For lunch we sat in the shade at The Garden Café and Spice Company where owner Debbie Gwynn welcomed us and we enjoyed a fresh and tasty meal. My tri-tip salad hit the spot. Here I learned the Yuma is the winter vegetable capital of America. If you’re buying produce in the winter, chances are good it was grown in Yuma.
Ever since I saw the photos of Yuma’s endurance plane the night before, I was intrigued. The next stop was Yuma City Hall, where the City of Yuma hangs on display above a car almost identical to the one used to refuel it. We watched a video featuring the amazing people who were a part of this amazing part of the city’s history.
We met Tina Clark at the Yuma Quartermaster Depot State Historic Park for a tour of yet another of Yuma’s many fascinating spots. Used as a storage and distribution hub by the Army in the late 1800s, the depot held a six-month supply of ammunition, food, clothing and more. The depot has been lovingly preserved and restored and five of the original buildings remain intact. After our tour we stopped for pie at with Eva Gaxiola at the Back In Time Pie Shop. I had brambleberry and it was wonderful.
The Quechan Indians are one of twenty tribal nations in Arizona. The Quechan Resort Casino is an ultra-modern facility with a beautiful pool and patio, comfortable hotel rooms, gaming and fine dining. After touring the grounds, we adjourned to a private dining room at the Ironwood Steakhouse. Service was impeccable and the food sublime. I enjoyed Shumai chicken dumplings and had a bite of the bacon-wrapped shrimp. The New York strip entrée with peppercorn sauce was cooked to perfection. After leaving a few dollars at the blackjack table and a slot machine, fully sated, I called it a night. Look for the rest of this fabulous Yuma visit soon.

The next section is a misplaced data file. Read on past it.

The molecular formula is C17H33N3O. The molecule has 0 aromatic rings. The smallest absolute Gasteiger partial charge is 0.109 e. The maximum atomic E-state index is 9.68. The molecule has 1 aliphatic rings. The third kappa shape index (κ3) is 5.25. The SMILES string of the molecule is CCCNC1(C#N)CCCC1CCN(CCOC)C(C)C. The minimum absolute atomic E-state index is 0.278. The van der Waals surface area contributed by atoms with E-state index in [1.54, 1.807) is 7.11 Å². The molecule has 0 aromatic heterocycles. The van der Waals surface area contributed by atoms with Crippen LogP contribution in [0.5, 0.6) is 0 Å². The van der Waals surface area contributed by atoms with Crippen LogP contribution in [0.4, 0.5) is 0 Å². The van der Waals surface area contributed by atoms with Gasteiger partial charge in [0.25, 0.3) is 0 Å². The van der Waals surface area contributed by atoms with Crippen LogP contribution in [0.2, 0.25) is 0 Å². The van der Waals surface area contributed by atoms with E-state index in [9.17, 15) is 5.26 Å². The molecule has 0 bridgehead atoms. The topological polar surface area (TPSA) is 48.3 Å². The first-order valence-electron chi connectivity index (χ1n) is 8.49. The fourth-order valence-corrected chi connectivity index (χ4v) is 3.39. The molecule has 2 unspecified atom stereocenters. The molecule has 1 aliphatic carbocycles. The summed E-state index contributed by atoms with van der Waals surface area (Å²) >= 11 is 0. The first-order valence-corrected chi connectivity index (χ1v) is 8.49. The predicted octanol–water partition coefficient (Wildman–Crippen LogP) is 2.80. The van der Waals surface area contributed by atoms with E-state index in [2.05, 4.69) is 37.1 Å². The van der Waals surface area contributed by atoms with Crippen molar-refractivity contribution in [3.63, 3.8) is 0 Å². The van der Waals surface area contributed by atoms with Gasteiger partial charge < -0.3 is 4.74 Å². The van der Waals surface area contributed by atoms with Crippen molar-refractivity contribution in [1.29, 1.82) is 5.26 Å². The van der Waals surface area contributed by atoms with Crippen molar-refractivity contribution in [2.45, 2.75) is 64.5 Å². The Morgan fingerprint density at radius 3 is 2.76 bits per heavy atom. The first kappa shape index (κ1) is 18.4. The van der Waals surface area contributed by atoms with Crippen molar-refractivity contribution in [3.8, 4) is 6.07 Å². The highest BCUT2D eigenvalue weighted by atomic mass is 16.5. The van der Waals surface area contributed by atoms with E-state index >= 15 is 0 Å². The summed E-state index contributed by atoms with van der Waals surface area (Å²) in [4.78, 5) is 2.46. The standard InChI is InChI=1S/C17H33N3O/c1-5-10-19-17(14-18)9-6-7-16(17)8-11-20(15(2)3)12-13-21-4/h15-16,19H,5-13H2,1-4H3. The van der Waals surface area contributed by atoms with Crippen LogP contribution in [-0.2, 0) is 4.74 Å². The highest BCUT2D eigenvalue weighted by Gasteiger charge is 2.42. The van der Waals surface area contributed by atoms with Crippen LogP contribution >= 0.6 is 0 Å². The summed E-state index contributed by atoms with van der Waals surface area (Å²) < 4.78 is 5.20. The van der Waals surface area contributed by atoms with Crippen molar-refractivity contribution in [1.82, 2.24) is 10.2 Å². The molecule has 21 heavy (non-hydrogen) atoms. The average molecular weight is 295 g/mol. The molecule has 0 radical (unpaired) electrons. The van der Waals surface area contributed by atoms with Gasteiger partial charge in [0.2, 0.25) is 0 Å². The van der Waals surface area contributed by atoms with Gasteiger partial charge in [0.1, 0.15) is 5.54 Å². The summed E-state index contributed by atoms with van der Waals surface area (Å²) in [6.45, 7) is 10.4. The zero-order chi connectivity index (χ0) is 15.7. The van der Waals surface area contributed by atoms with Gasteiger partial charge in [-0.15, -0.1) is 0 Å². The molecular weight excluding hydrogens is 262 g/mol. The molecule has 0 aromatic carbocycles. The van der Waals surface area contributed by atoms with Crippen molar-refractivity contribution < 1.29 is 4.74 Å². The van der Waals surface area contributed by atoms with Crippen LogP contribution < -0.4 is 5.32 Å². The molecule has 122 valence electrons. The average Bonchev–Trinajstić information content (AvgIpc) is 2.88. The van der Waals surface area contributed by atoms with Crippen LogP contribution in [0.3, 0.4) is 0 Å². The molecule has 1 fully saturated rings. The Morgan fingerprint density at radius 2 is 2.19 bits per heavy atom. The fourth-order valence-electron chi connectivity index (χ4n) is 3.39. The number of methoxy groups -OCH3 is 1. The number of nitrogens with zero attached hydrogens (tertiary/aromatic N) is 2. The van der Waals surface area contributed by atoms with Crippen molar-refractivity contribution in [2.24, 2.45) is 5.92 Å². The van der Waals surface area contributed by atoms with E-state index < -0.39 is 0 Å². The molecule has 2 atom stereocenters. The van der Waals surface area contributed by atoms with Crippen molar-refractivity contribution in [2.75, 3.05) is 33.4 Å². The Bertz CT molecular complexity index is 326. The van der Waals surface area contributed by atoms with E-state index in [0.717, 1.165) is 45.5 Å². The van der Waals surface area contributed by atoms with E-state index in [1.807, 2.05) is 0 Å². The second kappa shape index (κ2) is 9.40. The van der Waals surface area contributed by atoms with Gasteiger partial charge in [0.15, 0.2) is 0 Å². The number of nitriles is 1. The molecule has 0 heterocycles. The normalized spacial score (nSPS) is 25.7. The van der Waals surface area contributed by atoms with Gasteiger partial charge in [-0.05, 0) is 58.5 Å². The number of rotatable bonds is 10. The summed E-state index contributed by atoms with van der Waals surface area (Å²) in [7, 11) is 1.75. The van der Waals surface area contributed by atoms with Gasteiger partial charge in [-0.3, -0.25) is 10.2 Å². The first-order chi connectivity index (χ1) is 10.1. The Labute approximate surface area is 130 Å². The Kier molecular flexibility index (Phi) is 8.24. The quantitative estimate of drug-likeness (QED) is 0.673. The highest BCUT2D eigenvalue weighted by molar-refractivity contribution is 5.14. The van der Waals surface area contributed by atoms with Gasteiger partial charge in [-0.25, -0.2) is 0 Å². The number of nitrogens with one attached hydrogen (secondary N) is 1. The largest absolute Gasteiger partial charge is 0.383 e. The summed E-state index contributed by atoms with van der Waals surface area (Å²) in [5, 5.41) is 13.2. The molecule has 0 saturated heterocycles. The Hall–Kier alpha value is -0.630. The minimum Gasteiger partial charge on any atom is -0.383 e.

A Yuma Tradition
Rim Glass with either “Margarita” Salt or Tajin (a chili lime salt).
Lemon & Lime Juice (Fresh squeezed)
Bud Light (or favorite beer of choice)
Start with “rimmed” glass, mix in (to taste) above ingredients.
Fill glass with favorite beer.
Garnish with a skewer of green olives.
La Diablita de Yuma
“The Little Devil of Yuma”
Build in Rocks Glass:
Fill glass to top with ice
Combine in rocks glass:
– 2 oz Strawberry Vodka
– 1/2 oz Jalapeno Tequila
– 1/2 oz Cranberry Juice
– Splash of Lemon Juice
– Fill to top with Strawberry juice and stir
Garnish with Chinese Chiles (to look like horns),
found at any local Asian store.
Tom Plant launched WINEormous in 2009 and is a member of the International Food Wine and Travel Writers Association. Based in Temecula, California, he offers intimate winery tours for no more than seven people. Tour details and pricing are available at www.temecula-tours.com. Call now to book your Temecula Winery Tour at (951) 907-9701! Ask about special discounts.